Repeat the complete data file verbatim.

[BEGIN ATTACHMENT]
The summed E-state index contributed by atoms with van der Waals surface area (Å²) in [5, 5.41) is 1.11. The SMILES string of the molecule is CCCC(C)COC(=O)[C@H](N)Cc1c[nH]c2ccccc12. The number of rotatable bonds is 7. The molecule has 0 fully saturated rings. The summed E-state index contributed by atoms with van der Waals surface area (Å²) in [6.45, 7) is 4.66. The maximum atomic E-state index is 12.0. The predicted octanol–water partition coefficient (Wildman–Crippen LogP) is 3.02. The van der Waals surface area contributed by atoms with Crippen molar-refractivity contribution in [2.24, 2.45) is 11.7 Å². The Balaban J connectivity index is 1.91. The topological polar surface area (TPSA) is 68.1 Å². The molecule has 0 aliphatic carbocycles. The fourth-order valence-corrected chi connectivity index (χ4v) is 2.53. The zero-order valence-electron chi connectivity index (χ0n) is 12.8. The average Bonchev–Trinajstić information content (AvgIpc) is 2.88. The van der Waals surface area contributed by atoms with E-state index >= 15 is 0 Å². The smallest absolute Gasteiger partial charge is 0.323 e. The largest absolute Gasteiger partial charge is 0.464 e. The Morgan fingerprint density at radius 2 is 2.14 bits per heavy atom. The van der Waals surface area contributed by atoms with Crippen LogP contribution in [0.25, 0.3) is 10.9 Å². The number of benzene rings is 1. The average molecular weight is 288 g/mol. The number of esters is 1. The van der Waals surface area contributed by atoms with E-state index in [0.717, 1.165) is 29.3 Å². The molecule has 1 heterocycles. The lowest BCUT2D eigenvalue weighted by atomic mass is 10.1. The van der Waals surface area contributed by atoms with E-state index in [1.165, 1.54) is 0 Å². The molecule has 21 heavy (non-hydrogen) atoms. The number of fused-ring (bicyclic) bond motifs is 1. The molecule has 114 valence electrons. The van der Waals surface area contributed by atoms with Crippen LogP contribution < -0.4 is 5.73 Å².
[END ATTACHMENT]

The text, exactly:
The summed E-state index contributed by atoms with van der Waals surface area (Å²) in [5, 5.41) is 1.11. The SMILES string of the molecule is CCCC(C)COC(=O)[C@H](N)Cc1c[nH]c2ccccc12. The number of rotatable bonds is 7. The molecule has 0 fully saturated rings. The summed E-state index contributed by atoms with van der Waals surface area (Å²) in [6.45, 7) is 4.66. The maximum atomic E-state index is 12.0. The predicted octanol–water partition coefficient (Wildman–Crippen LogP) is 3.02. The van der Waals surface area contributed by atoms with Crippen molar-refractivity contribution in [2.24, 2.45) is 11.7 Å². The Balaban J connectivity index is 1.91. The topological polar surface area (TPSA) is 68.1 Å². The molecule has 0 aliphatic carbocycles. The fourth-order valence-corrected chi connectivity index (χ4v) is 2.53. The zero-order valence-electron chi connectivity index (χ0n) is 12.8. The average Bonchev–Trinajstić information content (AvgIpc) is 2.88. The van der Waals surface area contributed by atoms with E-state index >= 15 is 0 Å². The smallest absolute Gasteiger partial charge is 0.323 e. The largest absolute Gasteiger partial charge is 0.464 e. The Morgan fingerprint density at radius 2 is 2.14 bits per heavy atom. The van der Waals surface area contributed by atoms with Crippen LogP contribution in [0.25, 0.3) is 10.9 Å². The number of benzene rings is 1. The average molecular weight is 288 g/mol. The number of esters is 1. The van der Waals surface area contributed by atoms with E-state index in [0.717, 1.165) is 29.3 Å². The molecule has 1 heterocycles. The lowest BCUT2D eigenvalue weighted by atomic mass is 10.1. The van der Waals surface area contributed by atoms with E-state index in [1.165, 1.54) is 0 Å². The molecule has 21 heavy (non-hydrogen) atoms. The number of fused-ring (bicyclic) bond motifs is 1. The molecule has 114 valence electrons. The van der Waals surface area contributed by atoms with Crippen LogP contribution < -0.4 is 5.73 Å².